This article is more than 1 year old
ISPA backs anti-terrorism laws
Devil is in the detail
The Government has published its anti-terrorism Bill designed to tighten up security in the wake of the September 11 attacks in the US.
In a series of far reaching measures, the Anti-Terrorism, Crime and Security Bill intends to cut-off terrorists' access to funds and prevent them from abusing immigration and asylum laws.
It also plans to tighten-up security at airports, civil nuclear sites and at laboratories holding stocks of potentially dangerous substances such as anthrax.
But the Bill also has implications for the telecoms and Internet industry, for it will enable communication service providers to retain data - although not content, it's been stressed - for "reasons of national security or where it may be vital for criminal investigation".
The retention of this data will be governed by a voluntary code of practice currently being drawn-up in consultation with industry.
In the event of a major threat to national security this code of practice could be made mandatory.
The Internet Service Provider's Association - the trade group representing ISPs - has welcomed the Bill and has been working with the Government to develop the codes of practice.
These are seen as vital to the successful implementation and working of the emergency measures.
The ISPA has given its support to the Government's bid to counter global terrorism. However, the trade group does has some reservations it feels need to be raised to ensure that measures facing ISPs are practical and workable.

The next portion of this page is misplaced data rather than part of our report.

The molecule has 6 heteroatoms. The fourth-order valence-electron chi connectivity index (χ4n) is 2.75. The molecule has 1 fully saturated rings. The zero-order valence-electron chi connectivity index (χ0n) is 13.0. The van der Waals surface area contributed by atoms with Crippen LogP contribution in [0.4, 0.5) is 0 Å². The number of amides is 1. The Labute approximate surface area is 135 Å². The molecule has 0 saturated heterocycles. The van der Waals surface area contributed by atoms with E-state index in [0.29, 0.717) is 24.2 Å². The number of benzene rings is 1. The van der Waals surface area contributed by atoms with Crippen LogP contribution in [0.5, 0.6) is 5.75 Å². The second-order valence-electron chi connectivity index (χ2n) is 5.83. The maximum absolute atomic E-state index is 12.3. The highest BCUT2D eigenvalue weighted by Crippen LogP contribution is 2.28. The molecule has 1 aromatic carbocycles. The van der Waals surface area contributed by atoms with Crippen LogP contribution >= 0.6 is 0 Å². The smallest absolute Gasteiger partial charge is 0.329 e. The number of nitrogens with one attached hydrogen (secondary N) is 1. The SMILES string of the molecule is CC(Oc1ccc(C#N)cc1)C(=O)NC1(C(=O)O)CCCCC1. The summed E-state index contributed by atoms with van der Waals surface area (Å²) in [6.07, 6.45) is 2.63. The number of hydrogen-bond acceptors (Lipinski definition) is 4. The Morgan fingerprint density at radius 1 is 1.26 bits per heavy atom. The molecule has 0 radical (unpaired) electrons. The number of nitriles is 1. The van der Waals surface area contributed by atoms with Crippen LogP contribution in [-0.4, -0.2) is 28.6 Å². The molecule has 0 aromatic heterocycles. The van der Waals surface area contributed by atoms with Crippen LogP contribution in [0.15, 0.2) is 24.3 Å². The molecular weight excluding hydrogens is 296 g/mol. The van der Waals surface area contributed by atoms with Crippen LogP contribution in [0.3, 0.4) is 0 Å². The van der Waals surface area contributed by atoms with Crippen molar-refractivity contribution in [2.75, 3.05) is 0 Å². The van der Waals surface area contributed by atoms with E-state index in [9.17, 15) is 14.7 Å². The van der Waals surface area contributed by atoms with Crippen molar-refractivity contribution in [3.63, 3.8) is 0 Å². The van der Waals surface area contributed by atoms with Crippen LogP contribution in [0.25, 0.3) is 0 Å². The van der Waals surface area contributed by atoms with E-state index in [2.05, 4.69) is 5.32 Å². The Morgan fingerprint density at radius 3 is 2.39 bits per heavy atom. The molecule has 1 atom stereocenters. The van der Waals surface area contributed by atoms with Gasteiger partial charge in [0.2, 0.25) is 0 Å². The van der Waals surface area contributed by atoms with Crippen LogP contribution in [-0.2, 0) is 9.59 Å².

Nicholas Lansman, Secretary-General for the ISPA, told The Register: "We are behind this Bill and we have been working with Government and law enforcement agencies on this.
"It is largely as we expected. But, as ever, the devil is in the detail," he said.
Mr Lansman said that ISPs need to know exactly what information Government and law enforcement agencies require so that the right data can be retained.
And since any move to retain information could be expensive - especially to smaller ISPs - ISPA wants service providers to be able to recover the cost of retaining information.
Negotiations over the codes of practice are set to continue into the new year.
Earlier in the day Home Secretary, David Blunkett, said: "Following the attacks of September 11, it is right that we should take stock and review our laws to see where they might need strengthening.
"This bill contains proportionate and targeted measures which will ensure and safeguard our way of life against those who would take our freedom away," he said. ®